Graphene Solar Panels: The Next Level Solar Cells
Let’s be honest, people are now leaning into solar panels. Not only because they are environmentally friendly, but also because when you look at the long haul, they come out cheaper! However, today’s solar panels are only at their best during days with strong sunlight. Their performance starts to wane during cloudy, stormy and rainy days. This may seem like a factor we can overlook now but in the long run, we will definitely see and feel the slowed-down performance’s effect. However, a recent development in graphene-based solar panels could possibly change the game. Graphene in solar panels allows the solar panels to work even during the toughest weather.
Researchers from the Ocean University of China, claims that graphene-based solar cells could draw out energy from raindrops that fall on to the panel by sucking the minimal amount of salt in the liquid.
The graphene layers that build the solar panel should be able to determine the positively charged ions in the rainwater, this also includes sodium, calcium, and ammonium. These positively charged ions stick to graphene’s super thin layer (also commonly known as a pseudocapacitor) with the electrons that are already there. The potential energy and electricity trapped between the two thin sheets is what regulates the electrical current.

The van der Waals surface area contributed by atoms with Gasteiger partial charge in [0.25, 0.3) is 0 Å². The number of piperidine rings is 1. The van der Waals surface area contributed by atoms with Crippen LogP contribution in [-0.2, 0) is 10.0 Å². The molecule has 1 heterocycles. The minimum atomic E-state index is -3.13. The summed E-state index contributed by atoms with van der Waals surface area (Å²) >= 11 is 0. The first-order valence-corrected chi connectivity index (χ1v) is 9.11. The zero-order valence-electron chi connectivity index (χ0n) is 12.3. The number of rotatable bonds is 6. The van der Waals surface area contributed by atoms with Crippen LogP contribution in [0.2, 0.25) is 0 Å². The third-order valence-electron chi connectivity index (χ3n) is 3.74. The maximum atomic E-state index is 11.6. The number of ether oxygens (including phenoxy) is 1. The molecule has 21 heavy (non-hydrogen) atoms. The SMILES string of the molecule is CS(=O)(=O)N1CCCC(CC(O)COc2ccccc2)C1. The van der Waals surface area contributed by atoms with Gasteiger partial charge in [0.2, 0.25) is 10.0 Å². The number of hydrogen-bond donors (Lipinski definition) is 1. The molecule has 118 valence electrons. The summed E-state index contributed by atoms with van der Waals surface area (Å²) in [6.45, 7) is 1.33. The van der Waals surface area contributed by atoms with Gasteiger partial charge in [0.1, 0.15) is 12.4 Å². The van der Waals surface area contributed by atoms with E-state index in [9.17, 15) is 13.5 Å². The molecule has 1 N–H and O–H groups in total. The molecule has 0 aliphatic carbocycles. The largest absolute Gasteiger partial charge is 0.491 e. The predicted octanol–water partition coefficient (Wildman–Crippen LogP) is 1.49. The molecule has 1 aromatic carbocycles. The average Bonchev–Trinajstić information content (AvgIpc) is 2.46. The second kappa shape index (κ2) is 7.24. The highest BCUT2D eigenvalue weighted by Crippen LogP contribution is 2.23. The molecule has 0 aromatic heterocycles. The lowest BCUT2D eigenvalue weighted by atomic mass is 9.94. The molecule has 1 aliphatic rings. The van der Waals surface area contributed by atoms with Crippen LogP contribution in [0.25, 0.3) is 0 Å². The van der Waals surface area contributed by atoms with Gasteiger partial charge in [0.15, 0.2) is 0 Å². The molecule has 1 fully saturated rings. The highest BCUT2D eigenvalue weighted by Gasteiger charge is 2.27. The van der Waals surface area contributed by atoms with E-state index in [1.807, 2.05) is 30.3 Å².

Dye-Sensitized Solar Cell
Researchers and scientists have examined and tested a model or sample by practicing on slightly salted water to mimic rain and a thin film-like photovoltaic cell that is known as “dye-sensitized solar cell”.
The researchers and scientists altered the cell by adding a sheet of graphene and topping it on a transparent backing consisting of indium tin oxide and plastic. This dual-function solar cell idea could be adopted to provide electricity from both the man0-made rainwater and natural sunlight.
Graphene as an element is both durable and agile. It can also keep electricity better than graphite. Graphene has been developed as a non-reflective coating for solar cells, so the application of graphene to solar panels is not new news.
Since scientists and researchers are stretching graphene’s performance to actively collecting energy from rainwater, they were able to produce hundreds of microvolts from the water and reach 6.53 percent solar to electricity ratio efficiency from the solar panel.
Even if these developments are remarkable, there is still so much work to be done in order for this concept to reach commercial levels. One specific issue is the comparatively low concentrations of ions in rainwater which causes the technology to have a hard time producing energy and electricity. Researchers and scientists are working on developing the technology to be able to manage different kinds of rainwater with different ion combinations.
Nonetheless, the researchers and scientists hope that their developments and discoveries can be used as a jump board for future solar cell innovations and alternative electricity and energy gathering abilities of solar panels. For instance, it may be plausible to produce solar cells that can gather and sustain energy from circulating heat and light, to improve their performance and abilities inside.